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    Highlights of the ICANNWatch Archive
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    This discussion has been archived. No new comments can be posted.
    Secret, Closed WHOIS Meeting Excludes Privacy Advocates | Log in/Create an Account | Top | 70 comments | Search Discussion
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    On Over-Builds, Bandwidth and Pulling in Fences
    by Anonymous on Sunday May 22 2005, @05:57PM (#15329)
    On Over-Builds, Bandwidth and Pulling in Fences

    Hard-core Internet believers (ICANNites?) are
    apparently un-aware about the coming movement
    which will re-shape what they view as The .NET.
    They may also just want to ignore that which
    they do not like.

    Newbie VOIP providers are just starting to learn
    about the harsh realities of "who pays for the
    legs of the calls". The same educational process
    which will open VOIP's eyes, will also open their
    eyes to the global myth of a FREE high-bandwidth

    U.S.-centric providers will start to pull in
    their fences. They have plenty of eye-balls
    willing to pay for local North American services.
    They can start cutting off routing to undersirable
    ISPs and foreign locations.

    Ultimately, network providers will be asking,
    "why are we wasting bandwidth on routing packets
    addressed to some irrelevant [in their eyes]
    place ?". Web-site owners sometimes ask the same
    question, why are they paying for hosting for
    viewers they have no desire to support ?

    It largely comes down to bandwidth, how it is
    wasted or used, and how pulling in the fences
    **improves** service for those paying the bills.

    With the emerging over-build evolution, this
    migration becomes even more compelling because
    local (high-bandwidth) users are obviously the
    target market for over-build services. Kids
    want to do LAN gaming with their friends from
    school, not from timbuktu.

    As network providers start to prune their routes,
    huge amounts of network address space will be
    idled. That will help the over-build evolution
    as it moves in on non-routable address space,
    previously locked up in the IANA-ICANN regime.

    While ICANN works to open 8 offices around the
    world, local ISPs work to open 8 offices or
    colos in each major city. ISPs see their market
    and sell to the market, which can walk in the
    door. With ICANN, they have to rely on flying
    to obscure places and they will find when they
    get there, that place has become non-routed
    from the U.S. There is no financial incentive
    to pay for other people's fun and games.

    Academics, governments, and ISOC free-riders will
    of course attempt to keep the .NET global and
    growing. In order to do that, they of course
    have to tax the local people to pay for a global
    network they have less-and-less interest in using.

    On the other side of the ocean the same thing
    is of course happening. Their users see more and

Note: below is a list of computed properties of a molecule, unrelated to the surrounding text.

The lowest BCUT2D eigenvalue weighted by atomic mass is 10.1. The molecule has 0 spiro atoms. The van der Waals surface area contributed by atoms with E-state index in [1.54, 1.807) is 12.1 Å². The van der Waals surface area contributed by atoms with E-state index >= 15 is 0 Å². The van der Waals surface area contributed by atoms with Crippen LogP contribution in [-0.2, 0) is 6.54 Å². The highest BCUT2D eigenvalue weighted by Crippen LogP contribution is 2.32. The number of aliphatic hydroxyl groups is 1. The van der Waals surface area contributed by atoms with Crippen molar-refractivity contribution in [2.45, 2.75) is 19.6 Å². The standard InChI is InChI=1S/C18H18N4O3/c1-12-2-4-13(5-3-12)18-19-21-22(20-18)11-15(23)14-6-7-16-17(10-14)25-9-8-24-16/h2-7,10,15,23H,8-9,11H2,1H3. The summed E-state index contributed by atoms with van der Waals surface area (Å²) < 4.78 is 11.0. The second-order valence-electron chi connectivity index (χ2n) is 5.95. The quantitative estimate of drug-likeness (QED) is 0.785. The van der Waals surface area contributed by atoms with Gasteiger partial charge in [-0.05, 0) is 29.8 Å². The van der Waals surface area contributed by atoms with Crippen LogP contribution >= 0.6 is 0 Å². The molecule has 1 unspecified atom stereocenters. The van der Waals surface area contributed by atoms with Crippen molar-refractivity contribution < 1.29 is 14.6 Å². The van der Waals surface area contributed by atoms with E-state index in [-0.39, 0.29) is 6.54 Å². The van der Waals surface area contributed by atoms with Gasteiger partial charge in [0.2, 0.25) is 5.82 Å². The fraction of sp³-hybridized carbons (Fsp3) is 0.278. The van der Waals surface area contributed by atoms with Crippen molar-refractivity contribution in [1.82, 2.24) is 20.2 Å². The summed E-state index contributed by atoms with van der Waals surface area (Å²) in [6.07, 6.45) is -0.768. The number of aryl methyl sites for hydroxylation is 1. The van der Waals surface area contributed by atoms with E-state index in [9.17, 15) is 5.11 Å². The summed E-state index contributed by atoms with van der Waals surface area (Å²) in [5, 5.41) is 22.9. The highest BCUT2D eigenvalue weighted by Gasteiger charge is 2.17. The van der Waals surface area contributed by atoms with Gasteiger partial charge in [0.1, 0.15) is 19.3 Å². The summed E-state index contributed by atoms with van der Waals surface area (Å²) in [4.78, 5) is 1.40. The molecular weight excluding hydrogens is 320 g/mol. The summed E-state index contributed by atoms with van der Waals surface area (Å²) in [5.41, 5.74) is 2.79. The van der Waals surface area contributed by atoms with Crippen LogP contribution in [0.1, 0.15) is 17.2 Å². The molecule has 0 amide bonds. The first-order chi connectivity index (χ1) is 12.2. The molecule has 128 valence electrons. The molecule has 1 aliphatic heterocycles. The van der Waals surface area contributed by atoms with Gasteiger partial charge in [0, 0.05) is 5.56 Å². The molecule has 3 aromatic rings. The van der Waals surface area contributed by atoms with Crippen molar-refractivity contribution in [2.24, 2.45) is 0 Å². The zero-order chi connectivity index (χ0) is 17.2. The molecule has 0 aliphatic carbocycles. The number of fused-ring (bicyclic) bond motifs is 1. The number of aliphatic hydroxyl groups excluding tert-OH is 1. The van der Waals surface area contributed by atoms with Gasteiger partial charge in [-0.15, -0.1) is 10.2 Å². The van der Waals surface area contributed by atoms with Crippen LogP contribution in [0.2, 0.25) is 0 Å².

more need to communicate locally and less and
    less on a global scale. Bandwidth is a factor
    the ISOC-IETF ignores in their designs. It is
    not free.

    This of course is where the ITU traditionaly
    enters the scene to help facilitate settlement
    fees to keep nations connected. Unfortunately,
    the ITU can not fabricate bandwidth from thin
    air. No matter how much they may cajole people
    to communicate, there is a limit to what people
    will pay, and can pay. Also, some services will
    just not work as the distance between end-points
    is extended.

    The fences will be pulled in to sell to the
    market. People will be forced to move to locations
    with high-bandwidth or face being part of the
    have-nots. As people move closer together it
    will be easier to meet and collaborate. The
    ICANN road-show will then be easily replaced.
    The up-coming domain roundtable meeting in
    Seattle.WA is just one example of the coming
    migration away from the global ICANN strategy.
    The participants there will realize they are
    all capable of supporting enough infrastructure
    to sell to the North American markets. They can
    either limit themselves and play the ICANN game
    or step up to the new opportunities. If they
    do not, someone will. The market is expanding
    by pulling in the fences.
    [ Reply to This | Parent ]
    Re:On Over-Builds, Bandwidth and Pulling in Fences
    by Anonymous on Monday May 23 2005, @04:35AM (#15333)
    The short summary is that the new low-cost routers
    being placed in people's homes and small businesses
    are being programmed to NOT route to undesirable
    sub-nets. Very fine-grained filtering is now
    possible and virtual-ISPs deploying the over-build
    networks decide who gets routed and who does not.

    All of the /8s from APNIC, RIPE, LACNIC and AFRINIC are re-allocated to North American use. Australians
    can now PAY very large sums of money to ISPs to
    become routed. The price of admission to the
    U.S. market is going way up for people outside
    who have enjoyed a free ride. In some cases,
    there is no price because packets can not get
    there from here. The distance is too far. The
    economics of pulling a fiber from Washington
    D.C. to Sydney favor a solution where everyone
    in Sydney is re-located to the U.S. It is cheaper
    to move people to band-width.
    [ Reply to This | Parent ]

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